Mike Leigh to return to National Theatre

Lesley Manville and Mike Leigh attend the Moet British Independent Film Awards at Old Billingsgate Market on 5 December Leslie Manville and Mike Leigh were both nominees at this week's British Independent Film Awards

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Director Mike Leigh is to return to the National Theatre next year with an improvised play starring long-standing collaborator Lesley Manville.

It will be Leigh's first work at the NT since Two Thousand Years, which opened at the Cottesloe in September 2005.

The new play's themes and characters will be developed during the rehearsal process.

Leigh told the BBC: "It's exactly like my films - when we get to the first night everyone will know what it is."

Manville is Leigh's most frequent collaborator, having worked with the director on films Secrets and Lies, High Hopes, Topsy-Turvy, All or Nothing and Vera Drake.

In Leigh's current film Another Year, Manville plays Mary - a woman on a downward spiral of loneliness who seeks solace in drink and the company of her happily-married friends.

The film has been included in Cannes, Toronto and London, and sees Leigh back with his regular family of actors, including Imelda Staunton and Peter Wight.

Leigh had a best director nomination at this week's British Independent Film Awards, while Manville was nominated for best supporting actress.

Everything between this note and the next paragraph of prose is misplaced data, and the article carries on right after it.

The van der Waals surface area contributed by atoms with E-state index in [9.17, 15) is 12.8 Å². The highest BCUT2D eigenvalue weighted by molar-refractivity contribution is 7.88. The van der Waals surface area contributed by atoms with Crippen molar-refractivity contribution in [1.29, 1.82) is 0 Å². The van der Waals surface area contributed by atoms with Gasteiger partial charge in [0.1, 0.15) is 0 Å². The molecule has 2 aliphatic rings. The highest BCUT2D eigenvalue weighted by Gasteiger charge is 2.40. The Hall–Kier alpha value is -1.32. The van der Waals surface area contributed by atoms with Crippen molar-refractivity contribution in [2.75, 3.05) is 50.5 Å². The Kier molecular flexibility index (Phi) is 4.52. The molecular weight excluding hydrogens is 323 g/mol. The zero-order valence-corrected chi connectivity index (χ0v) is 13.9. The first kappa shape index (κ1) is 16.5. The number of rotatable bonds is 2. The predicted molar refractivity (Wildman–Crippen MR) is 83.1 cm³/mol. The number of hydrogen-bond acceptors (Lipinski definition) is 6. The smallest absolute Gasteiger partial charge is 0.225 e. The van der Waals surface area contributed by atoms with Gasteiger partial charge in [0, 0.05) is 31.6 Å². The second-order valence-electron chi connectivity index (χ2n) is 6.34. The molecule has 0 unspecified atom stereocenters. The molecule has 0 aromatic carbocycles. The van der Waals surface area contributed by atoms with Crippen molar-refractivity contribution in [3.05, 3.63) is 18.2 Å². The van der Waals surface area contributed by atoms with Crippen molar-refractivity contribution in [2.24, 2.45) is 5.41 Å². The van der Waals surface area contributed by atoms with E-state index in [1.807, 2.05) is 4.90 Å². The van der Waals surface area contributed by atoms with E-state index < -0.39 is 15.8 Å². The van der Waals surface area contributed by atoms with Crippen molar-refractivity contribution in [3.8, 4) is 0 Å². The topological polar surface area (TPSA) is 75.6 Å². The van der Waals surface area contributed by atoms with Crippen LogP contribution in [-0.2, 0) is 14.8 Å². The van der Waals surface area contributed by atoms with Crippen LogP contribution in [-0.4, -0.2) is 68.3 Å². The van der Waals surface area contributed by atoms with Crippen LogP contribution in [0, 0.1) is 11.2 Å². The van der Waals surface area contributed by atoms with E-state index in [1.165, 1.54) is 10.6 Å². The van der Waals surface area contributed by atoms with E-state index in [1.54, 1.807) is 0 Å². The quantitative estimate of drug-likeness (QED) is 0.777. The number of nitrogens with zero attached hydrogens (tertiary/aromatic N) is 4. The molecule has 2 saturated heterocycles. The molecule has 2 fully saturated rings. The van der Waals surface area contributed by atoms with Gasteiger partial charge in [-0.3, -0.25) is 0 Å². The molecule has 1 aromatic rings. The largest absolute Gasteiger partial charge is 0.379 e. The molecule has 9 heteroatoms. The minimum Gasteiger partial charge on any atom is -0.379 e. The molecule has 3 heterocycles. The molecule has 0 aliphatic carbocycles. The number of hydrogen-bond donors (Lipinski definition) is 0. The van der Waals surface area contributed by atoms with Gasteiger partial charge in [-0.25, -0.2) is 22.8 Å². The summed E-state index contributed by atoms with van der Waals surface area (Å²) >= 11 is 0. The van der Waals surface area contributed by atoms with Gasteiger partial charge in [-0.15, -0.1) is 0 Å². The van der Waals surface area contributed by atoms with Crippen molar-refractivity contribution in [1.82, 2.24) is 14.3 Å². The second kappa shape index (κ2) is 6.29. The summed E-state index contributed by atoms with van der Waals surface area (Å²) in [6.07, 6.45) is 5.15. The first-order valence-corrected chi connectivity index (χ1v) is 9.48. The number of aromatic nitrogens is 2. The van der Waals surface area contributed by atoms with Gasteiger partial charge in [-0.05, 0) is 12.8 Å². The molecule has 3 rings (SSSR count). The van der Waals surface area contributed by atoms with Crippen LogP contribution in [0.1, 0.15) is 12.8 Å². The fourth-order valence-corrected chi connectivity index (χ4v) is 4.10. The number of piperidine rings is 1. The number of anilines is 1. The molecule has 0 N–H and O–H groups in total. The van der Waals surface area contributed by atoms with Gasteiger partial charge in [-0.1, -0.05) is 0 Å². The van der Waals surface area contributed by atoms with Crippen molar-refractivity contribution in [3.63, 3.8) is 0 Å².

"No premise"

The director had no script prepared and the characters were built from scratch during the early rehearsals.

Manville confirmed that it would be the same process on the new play.

"As ever we don't know what it is. Like all his work you start with nothing," she said. "The title comes last, character will start to come on day one of rehearsal, but there's no premise."

The play is set to open in the autumn in the Cottesloe. Manville told the BBC it would be her first time working on that particular stage.

Manville's work at the National includes His Dark Materials, Pillars Of The Community and The Alchemist.

Leigh's many stage plays include Babies Grow Old (RSC, 1974), Abigail's Party (Hampstead Theatre, 1977) and It's A Great Big Shame! (Theatre Royal, Stratford East, 1993).

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